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A global test of brief reappraisal interventions on emotions during the COVID-19 pandemic [ Registered Report Stage 1 Protocol]

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journal contribution
posted on 14.05.2020 by Ke Wang, Amit Goldenberg, Charles Dorison, Jeremy Miller, Jennifer Lerner, James Gross, Psychological Science Accelerator COVID-19 Rapid Team
The COVID-19 pandemic is increasing negative emotions and decreasing positive emotions globally. Left unchecked, these emotional changes may have a wide array of adverse impacts. To reduce negative emotions and increase positive emotions, we will examine the impact of reappraisal, a widely studied and highly effective form of emotion regulation. Participants from 55 countries (expected N = 25,448) will be randomly assigned to one of two brief reappraisal interventions (reconstrual or repurposing), an active control condition, or a passive control condition. We predict that both reappraisal interventions will reduce negative emotions and increase positive emotions relative to the control conditions. We further predict that reconstrual will decrease negative emotions more than repurposing, and that repurposing will increase positive emotions more than reconstrual. We hope to inform efforts to create a scalable intervention for use around the world to build resilience during the pandemic and beyond.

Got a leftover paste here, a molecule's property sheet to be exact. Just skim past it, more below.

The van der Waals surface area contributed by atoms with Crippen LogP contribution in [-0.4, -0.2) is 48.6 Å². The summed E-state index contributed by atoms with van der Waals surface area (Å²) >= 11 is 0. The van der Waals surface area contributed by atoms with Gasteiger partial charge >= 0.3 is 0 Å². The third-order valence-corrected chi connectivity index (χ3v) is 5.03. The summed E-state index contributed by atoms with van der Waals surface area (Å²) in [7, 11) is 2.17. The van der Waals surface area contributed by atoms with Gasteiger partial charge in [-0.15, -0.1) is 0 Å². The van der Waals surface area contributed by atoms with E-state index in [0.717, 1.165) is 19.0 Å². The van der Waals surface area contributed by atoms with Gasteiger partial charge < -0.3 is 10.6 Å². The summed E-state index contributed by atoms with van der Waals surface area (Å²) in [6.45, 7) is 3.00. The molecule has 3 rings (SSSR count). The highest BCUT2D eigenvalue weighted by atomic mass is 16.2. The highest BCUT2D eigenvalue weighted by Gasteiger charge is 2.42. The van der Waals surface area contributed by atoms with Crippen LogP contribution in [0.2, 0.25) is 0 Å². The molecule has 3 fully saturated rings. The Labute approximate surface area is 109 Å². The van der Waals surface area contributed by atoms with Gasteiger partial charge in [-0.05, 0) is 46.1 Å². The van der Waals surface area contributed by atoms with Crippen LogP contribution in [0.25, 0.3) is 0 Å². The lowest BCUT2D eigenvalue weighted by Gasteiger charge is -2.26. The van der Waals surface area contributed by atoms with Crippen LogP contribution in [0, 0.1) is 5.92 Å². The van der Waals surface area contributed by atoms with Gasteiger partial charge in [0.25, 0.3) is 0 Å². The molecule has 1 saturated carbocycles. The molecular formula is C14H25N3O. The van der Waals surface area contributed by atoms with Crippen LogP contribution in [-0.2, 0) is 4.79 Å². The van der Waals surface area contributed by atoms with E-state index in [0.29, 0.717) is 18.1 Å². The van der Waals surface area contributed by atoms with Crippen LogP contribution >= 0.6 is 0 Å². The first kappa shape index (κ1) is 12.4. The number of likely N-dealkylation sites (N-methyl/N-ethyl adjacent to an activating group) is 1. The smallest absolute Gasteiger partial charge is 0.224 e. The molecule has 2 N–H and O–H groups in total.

ITEMS: Stage 1 Registered Report Protocol (incl. Supplementary Material)


This work was supported by a grant from the American Psychological Society (granted to the Psychological Science Accelerator). Further financial support was provided by the Psychological Science Accelerator and a special crowdfunding campaign initiated by the Psychological Science Accelerator. We would like to thank Amazon Web Services for help with server needs. We also thank Leibniz Institute for Psychology (ZPID) for help with data collection via the organization and implementation of semi-representative panels, and Prolific for offering discounted recruitment. Finally, this research was supported by resources provided by the Open Science Grid, which is supported by the National Science Foundation award 1148698, and the U.S. Department of Energy's Office of Science.


Preregistration detail

The study protocol was preregistered with Nature Human Behaviour.

Date of in-principle acceptance




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